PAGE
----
True Freshman Thompson Preparing To Be MSU’s No. 2 QB

Entering the 2017 season, now less than one month from kickoff, Mississippi State is placing its promise, its hope and its next four-and-a-half months on Nick Fitzgerald. The fourth-year junior was the breakout star of the SEC last year and was voted a preseason all-conference quarterback back in July as he is expected to build on his first year as a starter.

His head coach Dan Mullen expects him to do the same, and that’s a big part of why Mullen has so much confidence in his team’s potential this year. With a good offensive line, some senior wideouts and a stud tailback, the stars of the recruiting variety are aligning for Fitzgerald and his Bulldogs to have a big and bounce-back year in 2017.

Certainly, football is a team sport, and Fitzgerald couldn’t get back to the postseason by himself, but one need look no farther than his predecessor Dak Prescott to see the impact one great quarterback can make, particularly in Mullen’s offensive system that flourishes so easily with a dual-threat quarterback. The quarterback is the leader in all ways: mentally, emotionally, even statistically. As he performs, so does the team, it often goes.

And in one play, one slip of a helmet off Fitzgerald’s head or, knock on wood, one hit that takes the junior star out for a more significant period of time, all that responsibility falls to the next man in line: an 18-year-old true freshman from Louisiana who has not only never played a down of college football, but never even watched from the sideline as a teammate.

In a warm-body-vacuum created by the transfers of three quarterbacks in under a year, Keytaon Thompson is the automatic No. 2, the backup who at any moment could become MSU’s Atlas, the Greek Titan tasked with holding the sky on his shoulders for all of eternity. Although, in Thompson’s case, eternity is limited to the length of his NCAA eligibility.

Unlike Fitzgerald and Prescott before him who were able to spend their first year quietly redshirting, learning and developing at a typical, slow pace, Thompson is having to prepare to be the backup immediately, and being the backup means being prepared to be the starter at a moment’s notice. Certainly, the hope is that he never has to play until the end of the games when MSU is up big, but it was just a few years ago that another true freshman quarterback was thrown into the fire when not one, but two quarterbacks went down with injury. In the SEC, in big-boy football with so much on the line, you’ve always got to be ready.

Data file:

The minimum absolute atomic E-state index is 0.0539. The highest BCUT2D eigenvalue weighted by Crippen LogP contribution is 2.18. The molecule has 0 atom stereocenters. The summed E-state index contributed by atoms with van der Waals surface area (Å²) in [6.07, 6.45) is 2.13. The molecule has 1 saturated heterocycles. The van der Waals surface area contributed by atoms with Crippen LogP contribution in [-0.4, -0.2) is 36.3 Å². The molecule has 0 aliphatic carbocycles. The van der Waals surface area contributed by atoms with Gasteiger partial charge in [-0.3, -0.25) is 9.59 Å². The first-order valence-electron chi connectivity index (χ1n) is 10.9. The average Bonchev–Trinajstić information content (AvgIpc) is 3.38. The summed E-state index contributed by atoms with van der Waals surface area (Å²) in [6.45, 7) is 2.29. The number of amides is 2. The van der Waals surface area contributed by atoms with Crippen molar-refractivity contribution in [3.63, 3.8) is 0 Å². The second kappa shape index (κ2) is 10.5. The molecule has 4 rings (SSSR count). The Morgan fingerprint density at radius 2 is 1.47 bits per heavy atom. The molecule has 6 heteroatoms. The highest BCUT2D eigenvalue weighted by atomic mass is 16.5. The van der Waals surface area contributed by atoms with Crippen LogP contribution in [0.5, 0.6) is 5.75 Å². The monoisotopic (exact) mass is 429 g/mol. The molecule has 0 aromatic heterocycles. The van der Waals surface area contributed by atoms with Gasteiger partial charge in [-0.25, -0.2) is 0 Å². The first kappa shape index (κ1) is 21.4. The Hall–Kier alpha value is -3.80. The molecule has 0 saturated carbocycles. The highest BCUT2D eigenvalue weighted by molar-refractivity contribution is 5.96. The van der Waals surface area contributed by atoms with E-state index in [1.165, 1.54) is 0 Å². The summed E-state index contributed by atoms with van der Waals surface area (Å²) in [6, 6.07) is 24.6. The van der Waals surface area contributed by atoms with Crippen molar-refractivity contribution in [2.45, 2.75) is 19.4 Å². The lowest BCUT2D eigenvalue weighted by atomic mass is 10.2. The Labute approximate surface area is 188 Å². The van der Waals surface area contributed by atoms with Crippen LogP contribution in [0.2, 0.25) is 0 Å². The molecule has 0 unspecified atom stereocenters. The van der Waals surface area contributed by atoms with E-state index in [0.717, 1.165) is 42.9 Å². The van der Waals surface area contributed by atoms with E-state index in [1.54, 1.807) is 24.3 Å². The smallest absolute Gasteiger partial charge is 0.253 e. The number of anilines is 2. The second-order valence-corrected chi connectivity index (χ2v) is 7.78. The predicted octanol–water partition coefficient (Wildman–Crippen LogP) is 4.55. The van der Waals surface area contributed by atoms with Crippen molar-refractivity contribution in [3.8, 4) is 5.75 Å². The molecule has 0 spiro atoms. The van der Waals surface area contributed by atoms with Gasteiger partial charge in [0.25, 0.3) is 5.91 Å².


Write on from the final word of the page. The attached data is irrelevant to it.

What Thompson does have in common with Prescott and Fitzgerald, however, is what will help him as he prepares for the season. For one, he’s got natural physical and mental ability, enough so that Fitzgerald even went so far as to say the freshman is “leaps and bounds” ahead of where he was at that point in his own career. Second, Thompson got the same head start as the two QBs who came before him by enrolling in school a semester early and going through a full spring of practices at a time that he should have been finishing his last semester in high school.

MSU quarterbacks coach Brett Elliot, yet another former Mullen-coached quarterback, knows how valuable that extra time was for a freshman who is being counted on in a variety of ways.

“He’s picked up where he left off mentally,” Elliot said. “Now he’s got to take that next step and run the show. He knows what he’s doing. I don’t know how confident he is in what he’s doing, but he knows it. He’s just got to, now, exude it. As a quarterback in this offense, we make a lot of checks, a lot of calls. Got to make sure guys are in the right place.

“We’ve had that conversation and he understands that it’s next guy up. He’s got to be ready to go. He’s got to take it up to that next step, which obviously has got to be expedited with our quarterback situation. It’s not optimal. You’d rather bring him along slowly. But he’s got the ability to do it mentally and physically.”

From a purely physical standpoint, Thompson is more polished than most his age. He’s got some work to do on tweaking a few little things. He occasionally lifts his pointer finger off the ball when he throws, which hurts accuracy. He’s got to keep his back foot down when he throws. But for the most part, he’s ready to go.

And mentally, there’s no doubt about his capacity to learn and understand, something he’s already shown. Beyond just comprehending and memorizing a football playbook, this is a guy who graduated high school early and with ease, an 18-year-old who plays chess for fun.